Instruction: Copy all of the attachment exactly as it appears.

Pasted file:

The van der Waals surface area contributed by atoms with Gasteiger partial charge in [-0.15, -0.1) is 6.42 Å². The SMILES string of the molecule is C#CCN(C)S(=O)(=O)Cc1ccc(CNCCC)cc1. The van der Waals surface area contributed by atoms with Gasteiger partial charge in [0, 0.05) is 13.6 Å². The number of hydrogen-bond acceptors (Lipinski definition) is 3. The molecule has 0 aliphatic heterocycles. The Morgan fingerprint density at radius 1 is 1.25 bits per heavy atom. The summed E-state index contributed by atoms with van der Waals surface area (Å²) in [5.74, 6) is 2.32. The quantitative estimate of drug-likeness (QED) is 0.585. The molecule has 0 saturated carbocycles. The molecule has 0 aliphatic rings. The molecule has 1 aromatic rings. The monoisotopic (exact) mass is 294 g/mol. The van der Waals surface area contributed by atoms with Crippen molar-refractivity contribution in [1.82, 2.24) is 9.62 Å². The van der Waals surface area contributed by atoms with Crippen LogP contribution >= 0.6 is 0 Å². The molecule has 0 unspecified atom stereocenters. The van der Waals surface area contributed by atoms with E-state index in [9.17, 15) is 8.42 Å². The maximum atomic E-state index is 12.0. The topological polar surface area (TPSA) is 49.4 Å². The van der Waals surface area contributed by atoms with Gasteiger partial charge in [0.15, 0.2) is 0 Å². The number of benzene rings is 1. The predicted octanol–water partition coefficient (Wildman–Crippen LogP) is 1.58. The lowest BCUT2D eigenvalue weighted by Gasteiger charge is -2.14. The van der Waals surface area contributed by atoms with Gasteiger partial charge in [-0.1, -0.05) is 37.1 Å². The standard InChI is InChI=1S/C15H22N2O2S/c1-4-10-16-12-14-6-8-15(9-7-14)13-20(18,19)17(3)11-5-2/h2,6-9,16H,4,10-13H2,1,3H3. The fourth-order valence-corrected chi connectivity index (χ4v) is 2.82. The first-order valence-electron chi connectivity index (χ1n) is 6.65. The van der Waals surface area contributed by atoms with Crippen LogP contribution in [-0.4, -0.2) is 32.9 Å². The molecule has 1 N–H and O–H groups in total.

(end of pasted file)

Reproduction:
The van der Waals surface area contributed by atoms with Gasteiger partial charge in [-0.15, -0.1) is 6.42 Å². The SMILES string of the molecule is C#CCN(C)S(=O)(=O)Cc1ccc(CNCCC)cc1. The van der Waals surface area contributed by atoms with Gasteiger partial charge in [0, 0.05) is 13.6 Å². The number of hydrogen-bond acceptors (Lipinski definition) is 3. The molecule has 0 aliphatic heterocycles. The Morgan fingerprint density at radius 1 is 1.25 bits per heavy atom. The summed E-state index contributed by atoms with van der Waals surface area (Å²) in [5.74, 6) is 2.32. The quantitative estimate of drug-likeness (QED) is 0.585. The molecule has 0 saturated carbocycles. The molecule has 0 aliphatic rings. The molecule has 1 aromatic rings. The monoisotopic (exact) mass is 294 g/mol. The van der Waals surface area contributed by atoms with Crippen molar-refractivity contribution in [1.82, 2.24) is 9.62 Å². The van der Waals surface area contributed by atoms with Crippen LogP contribution >= 0.6 is 0 Å². The molecule has 0 unspecified atom stereocenters. The van der Waals surface area contributed by atoms with E-state index in [9.17, 15) is 8.42 Å². The maximum atomic E-state index is 12.0. The topological polar surface area (TPSA) is 49.4 Å². The van der Waals surface area contributed by atoms with Gasteiger partial charge in [0.15, 0.2) is 0 Å². The number of benzene rings is 1. The predicted octanol–water partition coefficient (Wildman–Crippen LogP) is 1.58. The lowest BCUT2D eigenvalue weighted by Gasteiger charge is -2.14. The van der Waals surface area contributed by atoms with Gasteiger partial charge in [-0.1, -0.05) is 37.1 Å². The standard InChI is InChI=1S/C15H22N2O2S/c1-4-10-16-12-14-6-8-15(9-7-14)13-20(18,19)17(3)11-5-2/h2,6-9,16H,4,10-13H2,1,3H3. The fourth-order valence-corrected chi connectivity index (χ4v) is 2.82. The first-order valence-electron chi connectivity index (χ1n) is 6.65. The van der Waals surface area contributed by atoms with Crippen LogP contribution in [-0.4, -0.2) is 32.9 Å². The molecule has 1 N–H and O–H groups in total.